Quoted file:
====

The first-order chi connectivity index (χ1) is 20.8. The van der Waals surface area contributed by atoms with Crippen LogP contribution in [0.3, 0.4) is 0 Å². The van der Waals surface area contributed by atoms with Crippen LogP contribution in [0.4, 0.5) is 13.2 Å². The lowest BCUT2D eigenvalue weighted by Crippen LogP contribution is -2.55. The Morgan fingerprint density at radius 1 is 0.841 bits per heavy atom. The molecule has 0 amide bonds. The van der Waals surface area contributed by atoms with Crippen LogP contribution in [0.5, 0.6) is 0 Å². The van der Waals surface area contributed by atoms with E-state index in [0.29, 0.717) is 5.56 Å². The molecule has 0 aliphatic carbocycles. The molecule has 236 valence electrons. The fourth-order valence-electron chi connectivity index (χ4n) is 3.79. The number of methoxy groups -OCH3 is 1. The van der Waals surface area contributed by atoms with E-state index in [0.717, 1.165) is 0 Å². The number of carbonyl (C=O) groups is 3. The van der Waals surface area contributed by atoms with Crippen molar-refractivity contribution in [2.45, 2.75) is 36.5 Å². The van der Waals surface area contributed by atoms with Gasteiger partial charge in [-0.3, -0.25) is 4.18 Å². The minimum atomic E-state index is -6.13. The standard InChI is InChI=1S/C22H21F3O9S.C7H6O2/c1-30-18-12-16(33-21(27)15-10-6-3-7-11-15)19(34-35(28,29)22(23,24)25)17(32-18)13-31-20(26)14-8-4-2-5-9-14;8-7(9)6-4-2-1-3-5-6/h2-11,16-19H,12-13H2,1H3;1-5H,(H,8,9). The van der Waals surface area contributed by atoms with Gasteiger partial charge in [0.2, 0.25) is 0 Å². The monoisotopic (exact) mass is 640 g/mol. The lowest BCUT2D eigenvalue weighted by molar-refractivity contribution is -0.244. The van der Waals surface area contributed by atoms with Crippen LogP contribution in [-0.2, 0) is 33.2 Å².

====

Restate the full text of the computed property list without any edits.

The first-order chi connectivity index (χ1) is 20.8. The van der Waals surface area contributed by atoms with Crippen LogP contribution in [0.3, 0.4) is 0 Å². The van der Waals surface area contributed by atoms with Crippen LogP contribution in [0.4, 0.5) is 13.2 Å². The lowest BCUT2D eigenvalue weighted by Crippen LogP contribution is -2.55. The Morgan fingerprint density at radius 1 is 0.841 bits per heavy atom. The molecule has 0 amide bonds. The van der Waals surface area contributed by atoms with Crippen LogP contribution in [0.5, 0.6) is 0 Å². The van der Waals surface area contributed by atoms with E-state index in [0.29, 0.717) is 5.56 Å². The molecule has 0 aliphatic carbocycles. The molecule has 236 valence electrons. The fourth-order valence-electron chi connectivity index (χ4n) is 3.79. The number of methoxy groups -OCH3 is 1. The van der Waals surface area contributed by atoms with E-state index in [0.717, 1.165) is 0 Å². The number of carbonyl (C=O) groups is 3. The van der Waals surface area contributed by atoms with Crippen molar-refractivity contribution in [2.45, 2.75) is 36.5 Å². The van der Waals surface area contributed by atoms with Gasteiger partial charge in [-0.3, -0.25) is 4.18 Å². The minimum atomic E-state index is -6.13. The standard InChI is InChI=1S/C22H21F3O9S.C7H6O2/c1-30-18-12-16(33-21(27)15-10-6-3-7-11-15)19(34-35(28,29)22(23,24)25)17(32-18)13-31-20(26)14-8-4-2-5-9-14;8-7(9)6-4-2-1-3-5-6/h2-11,16-19H,12-13H2,1H3;1-5H,(H,8,9). The van der Waals surface area contributed by atoms with Gasteiger partial charge in [0.2, 0.25) is 0 Å². The monoisotopic (exact) mass is 640 g/mol. The lowest BCUT2D eigenvalue weighted by molar-refractivity contribution is -0.244. The van der Waals surface area contributed by atoms with Crippen LogP contribution in [-0.2, 0) is 33.2 Å².